Starting a research project can be overwhelming. It can be tempting to grab all the sources that look good and cite them. However, going through the process of engaging, reflecting, and evaluating your sources will provide you with a more solid foundation for your work.
What is the information that you need? A certain type or amount of sources? To develop a thesis statement? If you are unclear about what you need, talking with a librarian can help narrow your focus and understanding of your work.
Locate the correct tool or item you need to conduct research. What database should you be using to find articles or what book should you reference? Collect what you think are the best sources. Again, IFSI librarians can provide you with guidance. Our other Libguides are also a good starting point.
Critically assess sources to create trustworthy and quality research. Consider the variety of source types you collect, the author's arguments and opinions, and what the author uses as their own source base.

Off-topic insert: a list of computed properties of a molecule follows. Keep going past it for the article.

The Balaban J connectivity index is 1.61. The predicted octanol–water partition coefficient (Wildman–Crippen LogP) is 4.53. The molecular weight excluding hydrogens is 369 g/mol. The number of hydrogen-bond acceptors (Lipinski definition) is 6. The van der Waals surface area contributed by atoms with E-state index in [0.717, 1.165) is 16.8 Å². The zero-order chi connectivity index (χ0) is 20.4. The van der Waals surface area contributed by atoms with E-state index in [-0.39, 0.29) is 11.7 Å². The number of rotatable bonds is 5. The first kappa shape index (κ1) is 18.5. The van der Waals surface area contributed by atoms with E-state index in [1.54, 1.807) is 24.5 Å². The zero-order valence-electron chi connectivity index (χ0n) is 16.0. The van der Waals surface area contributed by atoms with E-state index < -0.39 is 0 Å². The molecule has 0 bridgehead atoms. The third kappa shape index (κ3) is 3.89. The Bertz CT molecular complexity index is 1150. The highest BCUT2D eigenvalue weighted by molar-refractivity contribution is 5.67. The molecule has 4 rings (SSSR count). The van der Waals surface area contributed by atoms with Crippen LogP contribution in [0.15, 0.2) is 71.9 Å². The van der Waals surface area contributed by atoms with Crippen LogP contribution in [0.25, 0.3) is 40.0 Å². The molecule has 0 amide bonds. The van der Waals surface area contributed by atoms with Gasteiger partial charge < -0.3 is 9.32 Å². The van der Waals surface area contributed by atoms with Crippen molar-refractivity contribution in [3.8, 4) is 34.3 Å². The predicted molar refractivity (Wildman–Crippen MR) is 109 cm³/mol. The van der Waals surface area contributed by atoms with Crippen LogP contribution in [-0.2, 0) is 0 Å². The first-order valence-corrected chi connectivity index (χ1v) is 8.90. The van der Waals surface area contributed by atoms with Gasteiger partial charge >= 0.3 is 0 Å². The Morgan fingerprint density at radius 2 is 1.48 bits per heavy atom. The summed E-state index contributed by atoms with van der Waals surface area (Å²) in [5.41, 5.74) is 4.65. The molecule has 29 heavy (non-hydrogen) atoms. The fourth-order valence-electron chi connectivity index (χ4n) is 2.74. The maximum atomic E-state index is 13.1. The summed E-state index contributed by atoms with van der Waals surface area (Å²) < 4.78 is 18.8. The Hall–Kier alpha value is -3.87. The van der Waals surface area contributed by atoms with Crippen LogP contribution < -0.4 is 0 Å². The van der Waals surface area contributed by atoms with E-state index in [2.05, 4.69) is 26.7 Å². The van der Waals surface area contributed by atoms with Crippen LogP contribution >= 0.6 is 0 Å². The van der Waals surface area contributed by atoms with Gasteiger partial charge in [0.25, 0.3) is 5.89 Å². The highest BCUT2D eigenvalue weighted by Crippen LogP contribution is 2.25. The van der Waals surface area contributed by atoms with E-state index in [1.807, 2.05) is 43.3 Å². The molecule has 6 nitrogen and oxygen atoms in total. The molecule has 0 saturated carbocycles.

Organize the information you gather into your assignment or research deliverable. This can be a PowerPoint, essay, or a collection of resources for your own personal use.
What is your own research saying? Are there gaps in perspectives or narratives that should be included in your research? Evaluate your own work and how it is contributing to the field. Are you addressing the original question that you identified in the beginning? This is a good time to revise and get feedback.
Maintain accurate citations of all the sources you collect. In addition to observing copyright laws, citing your sources and giving credit to other authors lends authority to your research and provides your readers with important information.